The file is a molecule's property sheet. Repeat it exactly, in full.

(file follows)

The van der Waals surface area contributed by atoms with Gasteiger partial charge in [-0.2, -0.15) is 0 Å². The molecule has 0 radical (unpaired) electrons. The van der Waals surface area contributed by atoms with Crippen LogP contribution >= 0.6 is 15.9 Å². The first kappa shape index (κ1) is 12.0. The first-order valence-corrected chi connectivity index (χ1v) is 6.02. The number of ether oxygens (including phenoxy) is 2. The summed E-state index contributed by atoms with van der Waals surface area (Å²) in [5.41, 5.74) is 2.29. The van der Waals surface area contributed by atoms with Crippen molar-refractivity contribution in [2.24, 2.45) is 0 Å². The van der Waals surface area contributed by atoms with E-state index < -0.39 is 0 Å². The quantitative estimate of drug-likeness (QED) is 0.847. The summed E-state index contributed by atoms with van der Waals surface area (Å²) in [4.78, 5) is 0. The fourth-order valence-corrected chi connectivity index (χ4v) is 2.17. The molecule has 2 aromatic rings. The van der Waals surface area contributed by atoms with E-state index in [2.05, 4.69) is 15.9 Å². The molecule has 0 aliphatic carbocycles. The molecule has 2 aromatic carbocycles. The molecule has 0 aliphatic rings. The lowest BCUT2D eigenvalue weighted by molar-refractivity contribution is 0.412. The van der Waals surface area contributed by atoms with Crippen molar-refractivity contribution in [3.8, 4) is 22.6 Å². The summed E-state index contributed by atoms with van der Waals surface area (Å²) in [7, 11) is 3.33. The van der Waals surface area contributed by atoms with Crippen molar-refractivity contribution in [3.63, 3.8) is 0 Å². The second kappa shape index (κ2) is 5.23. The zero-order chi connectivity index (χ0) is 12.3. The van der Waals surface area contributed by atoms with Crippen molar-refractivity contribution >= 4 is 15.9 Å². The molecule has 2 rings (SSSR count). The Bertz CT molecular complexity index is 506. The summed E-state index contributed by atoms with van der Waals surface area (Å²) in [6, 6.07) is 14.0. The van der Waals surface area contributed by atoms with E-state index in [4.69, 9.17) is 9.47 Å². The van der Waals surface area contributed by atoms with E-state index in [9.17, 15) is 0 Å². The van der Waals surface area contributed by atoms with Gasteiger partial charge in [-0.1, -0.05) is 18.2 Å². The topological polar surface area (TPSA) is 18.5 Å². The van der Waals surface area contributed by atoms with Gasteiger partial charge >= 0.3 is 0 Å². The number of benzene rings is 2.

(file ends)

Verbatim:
The van der Waals surface area contributed by atoms with Gasteiger partial charge in [-0.2, -0.15) is 0 Å². The molecule has 0 radical (unpaired) electrons. The van der Waals surface area contributed by atoms with Crippen LogP contribution >= 0.6 is 15.9 Å². The first kappa shape index (κ1) is 12.0. The first-order valence-corrected chi connectivity index (χ1v) is 6.02. The number of ether oxygens (including phenoxy) is 2. The summed E-state index contributed by atoms with van der Waals surface area (Å²) in [5.41, 5.74) is 2.29. The van der Waals surface area contributed by atoms with Crippen molar-refractivity contribution in [2.24, 2.45) is 0 Å². The van der Waals surface area contributed by atoms with E-state index < -0.39 is 0 Å². The quantitative estimate of drug-likeness (QED) is 0.847. The summed E-state index contributed by atoms with van der Waals surface area (Å²) in [4.78, 5) is 0. The fourth-order valence-corrected chi connectivity index (χ4v) is 2.17. The molecule has 2 aromatic rings. The van der Waals surface area contributed by atoms with E-state index in [2.05, 4.69) is 15.9 Å². The molecule has 0 aliphatic carbocycles. The molecule has 2 aromatic carbocycles. The molecule has 0 aliphatic rings. The lowest BCUT2D eigenvalue weighted by molar-refractivity contribution is 0.412. The van der Waals surface area contributed by atoms with Crippen molar-refractivity contribution in [3.8, 4) is 22.6 Å². The summed E-state index contributed by atoms with van der Waals surface area (Å²) in [7, 11) is 3.33. The van der Waals surface area contributed by atoms with Crippen molar-refractivity contribution in [3.63, 3.8) is 0 Å². The second kappa shape index (κ2) is 5.23. The zero-order chi connectivity index (χ0) is 12.3. The van der Waals surface area contributed by atoms with Crippen molar-refractivity contribution >= 4 is 15.9 Å². The molecule has 2 rings (SSSR count). The Bertz CT molecular complexity index is 506. The summed E-state index contributed by atoms with van der Waals surface area (Å²) in [6, 6.07) is 14.0. The van der Waals surface area contributed by atoms with E-state index in [4.69, 9.17) is 9.47 Å². The van der Waals surface area contributed by atoms with E-state index in [9.17, 15) is 0 Å². The van der Waals surface area contributed by atoms with Gasteiger partial charge in [-0.1, -0.05) is 18.2 Å². The topological polar surface area (TPSA) is 18.5 Å². The van der Waals surface area contributed by atoms with Gasteiger partial charge >= 0.3 is 0 Å². The number of benzene rings is 2.